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Fabio Luisi’s Second Season with Dallas Symphony Includes World and Dallas Premieres, American Music, Guest Artists Anne-Sophie Mutter and Renée Fleming, Eugene Onegin in Concert and More

Fabio Luisi and the Dallas Symphony (photo: Sylvia Elzafon)

“With glowing tone, this was playing sensitively scaled and shaped, with the subtlest touches of magic at just the right moments.” – Dallas Morning News on Fabio Luisi and the Dallas Symphony

In his second season as Louise W. & Edmund J. Kahn Music Director of the Dallas Symphony Orchestra (DSO), Grammy-winning conductor Fabio Luisi continues the orchestra’s exploration of American music, conducts and records Brahms’s First Symphony, collaborates with a starry roster of top soloists, helms a concert version of Tchaikovsky’s Eugene Onegin, and much more. Highlights of the Texas Instruments Classical Series include the world premiere of the DSO-commissioned Concerto for Violin, Trumpet and Orchestra by Chinese composer Xi Wang, featuring the work’s dedicatees, violinist Karen Gomyo and trumpeter Tine Thing Helseth; the Dallas premiere of the DSO-co-commissioned Diesen Kuss der ganzen Welt! by American composer Bruce Adolphe; the Dallas premiere of John Williams’s Second Violin Concerto, featuring Anne-Sophie Mutter’s DSO debut; and the Dallas premiere of Pulitzer Prize winner Kevin Puts’s The Brightness of Light, a dramatic multi-media piece featuring soprano Renée Fleming and baritone Rod Gilfry. The season also features multiple works by Richard Strauss, of whose music Luisi is a world-renowned interpreter; the Dallas Symphony Chorus joining the orchestra for Mozart’s Requiem and Beethoven’s Ninth Symphony; Adolphus Hailstork’s Martin Luther King, Jr. tribute, Epitaph for a Man Who Dreamed; and the Symphony No. 4 by Franz Schmidt, a composer whose works Luisi has long championed and extensively recorded. Luisi’s performances with the Dallas Symphony will be made available again this season—generally within a week of the original performance—through the Next Stage Digital Concert series. Recorded performances can be accessed via the DSO’s website for $10/concert or $125 season pass.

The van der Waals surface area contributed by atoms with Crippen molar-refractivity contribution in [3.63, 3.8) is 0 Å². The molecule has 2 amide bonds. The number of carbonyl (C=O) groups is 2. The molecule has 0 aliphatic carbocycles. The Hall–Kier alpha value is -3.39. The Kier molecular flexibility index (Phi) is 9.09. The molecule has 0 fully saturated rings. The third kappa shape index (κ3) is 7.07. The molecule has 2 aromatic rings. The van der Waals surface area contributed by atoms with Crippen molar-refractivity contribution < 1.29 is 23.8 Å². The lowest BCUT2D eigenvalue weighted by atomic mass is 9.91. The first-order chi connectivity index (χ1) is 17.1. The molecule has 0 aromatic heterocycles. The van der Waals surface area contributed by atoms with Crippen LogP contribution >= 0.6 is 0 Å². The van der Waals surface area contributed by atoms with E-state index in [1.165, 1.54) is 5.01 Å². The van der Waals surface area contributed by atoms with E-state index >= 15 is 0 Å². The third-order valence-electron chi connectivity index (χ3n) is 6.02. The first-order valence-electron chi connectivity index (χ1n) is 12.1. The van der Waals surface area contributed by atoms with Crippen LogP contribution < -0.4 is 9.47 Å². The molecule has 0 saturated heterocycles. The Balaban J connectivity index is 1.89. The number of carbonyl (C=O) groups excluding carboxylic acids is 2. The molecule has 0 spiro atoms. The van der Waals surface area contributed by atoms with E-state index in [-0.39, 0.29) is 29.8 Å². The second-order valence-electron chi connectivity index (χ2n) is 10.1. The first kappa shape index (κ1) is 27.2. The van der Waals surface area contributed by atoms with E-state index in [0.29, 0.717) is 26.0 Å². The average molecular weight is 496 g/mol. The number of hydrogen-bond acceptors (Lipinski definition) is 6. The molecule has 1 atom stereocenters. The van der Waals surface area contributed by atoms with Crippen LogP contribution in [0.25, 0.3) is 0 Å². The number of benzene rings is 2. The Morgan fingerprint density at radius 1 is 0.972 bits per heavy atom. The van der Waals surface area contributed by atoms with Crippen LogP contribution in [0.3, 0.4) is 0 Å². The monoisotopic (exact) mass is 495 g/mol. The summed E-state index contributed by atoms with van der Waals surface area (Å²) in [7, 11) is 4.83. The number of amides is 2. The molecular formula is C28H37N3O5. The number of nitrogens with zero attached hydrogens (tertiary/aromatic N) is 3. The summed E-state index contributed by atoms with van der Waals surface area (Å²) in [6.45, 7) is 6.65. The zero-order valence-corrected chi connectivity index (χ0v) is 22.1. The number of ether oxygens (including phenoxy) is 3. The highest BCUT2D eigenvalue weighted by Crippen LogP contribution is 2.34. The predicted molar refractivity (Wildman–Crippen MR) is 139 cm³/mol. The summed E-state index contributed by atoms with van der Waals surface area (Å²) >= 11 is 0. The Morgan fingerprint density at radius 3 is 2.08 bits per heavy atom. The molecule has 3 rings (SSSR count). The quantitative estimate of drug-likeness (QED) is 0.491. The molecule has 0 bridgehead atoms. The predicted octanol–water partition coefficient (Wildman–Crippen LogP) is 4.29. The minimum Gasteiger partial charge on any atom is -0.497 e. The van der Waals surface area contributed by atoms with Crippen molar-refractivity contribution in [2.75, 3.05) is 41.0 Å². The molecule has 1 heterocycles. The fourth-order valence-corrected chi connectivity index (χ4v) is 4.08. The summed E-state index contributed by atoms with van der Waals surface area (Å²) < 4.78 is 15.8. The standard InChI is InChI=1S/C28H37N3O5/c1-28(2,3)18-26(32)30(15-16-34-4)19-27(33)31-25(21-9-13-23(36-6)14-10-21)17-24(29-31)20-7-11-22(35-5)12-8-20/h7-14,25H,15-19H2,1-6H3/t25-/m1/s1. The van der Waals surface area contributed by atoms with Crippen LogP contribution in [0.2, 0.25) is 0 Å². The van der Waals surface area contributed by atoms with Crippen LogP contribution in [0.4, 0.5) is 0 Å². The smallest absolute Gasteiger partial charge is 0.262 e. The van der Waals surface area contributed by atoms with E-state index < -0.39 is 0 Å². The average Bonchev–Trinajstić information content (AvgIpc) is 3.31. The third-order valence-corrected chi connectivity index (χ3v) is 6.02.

Kim Noltemy, Ross Perot President & CEO of the Dallas Symphony, comments:

“We are thrilled to share a full season of music with our patrons and community. We persevered through the 2020-21 season by performing weekly with 40-person orchestras on stage and small audiences as well as digital streams shared online. As we begin 2021-22, we look forward to returning to the stage with a full complement of musicians and larger, full orchestral works.”

An important overall theme this season is a continued exploration of American music in all of its diversity. Luisi explains:

“I am committed to the exploration of American music. We began that journey when I first arrived, and we will dig deeper in this season. I want to look at the full range of American music and those voices that we know, and those that have been perhaps forgotten. The history of America is very rich, and the more I learn, the more I discover new music from many times. I would like the audience, my orchestra and our community to learn more as well and to see how important these voices are to today’s musical life.”

The 2021-22 season opens with two American works—Copland’s Organ Symphony, with soloist Bradley Hunter Welch, and The Mystic Trumpeter by Frederick Converse, who in 1910 became the first American to have his music performed by the Metropolitan Opera. The program is rounded out with Brahms’s Symphony No. 1, which will be recorded for the future release of a complete set of Brahms Symphonies (Sep 16–19).

The following week, Luisi leads DSO Principal Flute David Buck with the orchestra in the first DSO performance of Joan Tower’s Flute Concerto, on a program with Weber’s Overture to Oberon and Richard Strauss’s Aus Italien (Sep 23 & 26). Another Strauss tone poem, Don Juan, will be performed at the DSO 2021 Gala (Sep 25), sharing the program with the Dallas premiere of John Williams’s Second Violin Concerto, written for four-time Grammy-winning violinist Anne-Sophie Mutter and marking her DSO debut. After the concerto’s world premiere at the Tanglewood Festival in July 2021, the Berkshire Eagle reported, “the concerto has something to offer all listeners, including those who’d rather hear something from ‘Star Wars’ than anything dissonant or newfangled.”

Strauss’s elegiac Metamorphosen for strings, composed in the final days of World War II, is on the program for Luisi’s November concerts, with two other works alternating over four performances. On November 4 and 6 are performances of Mozart’s Requiem, featuring mezzo-soprano Kelley O’Connor, who sang Mahler’s Das Lied von der Erde with the DSO in 2019; the DSO debuts of soprano Kim-Lillian Strebel, tenor Spencer Lang, and bass David Leigh; and the long-awaited return of director Joshua Habermann’s DSO Symphony Chorus. For the alternating concerts on November 5 and 7, Strauss’s work will be complemented by the Dallas premiere of The Brightness of Light by Pulitzer Prize winner Kevin Puts. Set to texts from the correspondence between Georgia O’Keeffe and Alfred Stieglitz, this multimedia presentation will feature renowned American soprano Renée Fleming and baritone Rod Gilfry as soloists, with visuals created by Wendall K. Harrington projected above the stage.

Luisi’s first performances of the new year will feature Adolphus Hailstork’s Epitaph for a Man Who Dreamed, written in honor of Martin Luther King, Jr. and performed on the weekend before the holiday commemorating his life and work. That program also includes Elgar’s Violin Concerto with soloist James Ehnes, and Schumann’s Symphony No. 1, “Spring” (Jan 13 & 14).